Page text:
SCOTT v. BATTLE.
Battle v. Scott.
Plaintiff Lee Scott initiated this case by petitioning for a writ of possession, alleging that defendant Donald E. Battle d/b/a Divine Faith Outreach Ministries (also known as Divine Faith Ministries) failed to pay $36,000 in rent. Battle answered and counterclaimed, first for attorney fees and then for fraudulent inducement, unjust enrichment, breach of contract, conversion of personalty, and punitive damages, based on allegations that Scott misrepresented to Battle that the premises could be used in part as a day-care facility but that, after Battle spent $100,000 to clean and improve the property, Scott refused to cooperate and sign necessary documents to obtain a county permit and converted certain personalty left on the premises when Battle vacated.
By consent, a writ of possession was issued and the premises were returned to Scott, while issues of past due rent and those raised in the counterclaim were tried before a jury. The jury found for Battle against Scott on the claim for rent and further found for Battle against Scott on the counterclaim, awarding Battle $75,000. In a special interrogatory, the jury found by clear and convincing evidence that Scott engaged in “willful misconduct, malice, fraud, wantonness, oppression, or that entire want of care [raising] the presumption of conscious indifference to the consequences[,]” and imposed punitive damages in the amount of $571,000. The trial court denied Scott's motions for judgment notwithstanding the verdict and for new trial but reduced the punitive damage award to $250,000.
In Case No. A01A0806, Scott enumerates the denial of his motion for new trial, arguing that Battle's counterclaim was supported only by illegally admitted evidence and that the punitive damage award was unauthorized. Scott further contends the trial court erroneously construed the lease agreement and so erred in admitting parol evidence. In Case No. A01A0807, Battle objects to the final judgment reducing the jury's punitive damage award to $250,000. We affirm in each case.
Viewed in the light most favorable to Battle, who obtained the verdicts, the evidence showed the following: Battle as Buyer and Scott as Owner signed a one-page document containing Battle's offer (subject to a financing contingency) to purchase Scott's real property on Tara Boulevard in Jonesboro for $1,358,000. The document recites that a $9,000 “Deposit herewith paid” was made, yielding $1,349,000 as the “Mortgage Amount.” The document further provides: “Borrower [sic] shall lease the ․ property for $9,000 per month for a period of two years[,]” during which time the purchase could be completed. “This offer [was] also subject to [additional] stipulations [,]” such as “Buyer/Tenant” shall have possession within “60 days of signing this agreement,” and Owner agrees that Buyer may immediately open a restaurant and use unoccupied office space “upon the signing of this agreement.” 1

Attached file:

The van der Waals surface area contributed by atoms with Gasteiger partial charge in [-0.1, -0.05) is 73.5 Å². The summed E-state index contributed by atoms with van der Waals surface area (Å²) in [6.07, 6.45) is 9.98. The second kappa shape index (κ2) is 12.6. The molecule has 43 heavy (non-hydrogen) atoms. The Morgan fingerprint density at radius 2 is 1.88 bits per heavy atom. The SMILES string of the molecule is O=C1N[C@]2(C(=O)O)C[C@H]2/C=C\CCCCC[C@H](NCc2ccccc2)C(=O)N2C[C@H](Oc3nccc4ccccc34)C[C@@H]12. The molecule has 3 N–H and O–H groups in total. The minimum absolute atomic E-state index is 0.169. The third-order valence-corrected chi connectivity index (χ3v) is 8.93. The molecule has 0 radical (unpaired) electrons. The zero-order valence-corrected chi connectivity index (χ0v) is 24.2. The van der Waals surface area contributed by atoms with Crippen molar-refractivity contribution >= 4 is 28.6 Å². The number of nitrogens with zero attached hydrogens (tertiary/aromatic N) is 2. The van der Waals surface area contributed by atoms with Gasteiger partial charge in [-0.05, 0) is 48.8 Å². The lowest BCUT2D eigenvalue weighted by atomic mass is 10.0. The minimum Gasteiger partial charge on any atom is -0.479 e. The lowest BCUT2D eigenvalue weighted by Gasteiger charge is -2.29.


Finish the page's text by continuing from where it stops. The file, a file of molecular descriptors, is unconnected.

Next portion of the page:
Scott admitted that this document was merely an “ ‘outline agreement of [the parties'] understanding, and [that they] were supposed to sign a more detailed lease and sales contract at a later date,’ ” but never did. Battle testified that the complete agreement, never reduced to writing, contemplated that the premises would be used for a 24-hour day-care center that would generate $35,000 in monthly income. Also a Teen Club was envisioned. Scott seemed enthusiastic over the prospect of the property being cleaned and renovated to house Battle's Outreach program. Volunteers performed substantial renovations of the building, clearing out truck loads of accumulated junk and adding ceramic tile and plush carpet to the floors, new seating in a restaurant area, new paint on the walls, new wiring and properly grounded outlets inspected by the fire marshal, and installed a crash door on every outlet. Also new sprinkler heads were installed at the direction of the fire marshal. After Battle refused a demand that he share the proceeds of the Divine Ministries with Scott, however, Scott as owner of the premises refused to cooperate with Battle to obtain the necessary loans and permits to complete the needed renovations. This in turn deprived Battle of substantial anticipated revenues, and he stopped trying to pay the rent. By that time, Battle's improvements to the property had added $300,000 in market value.
Case No. A01A0806
1. The third enumeration will be considered first. Here, Scott contends the trial court erred in admitting parol evidence to contradict and alter the terms of the written contract.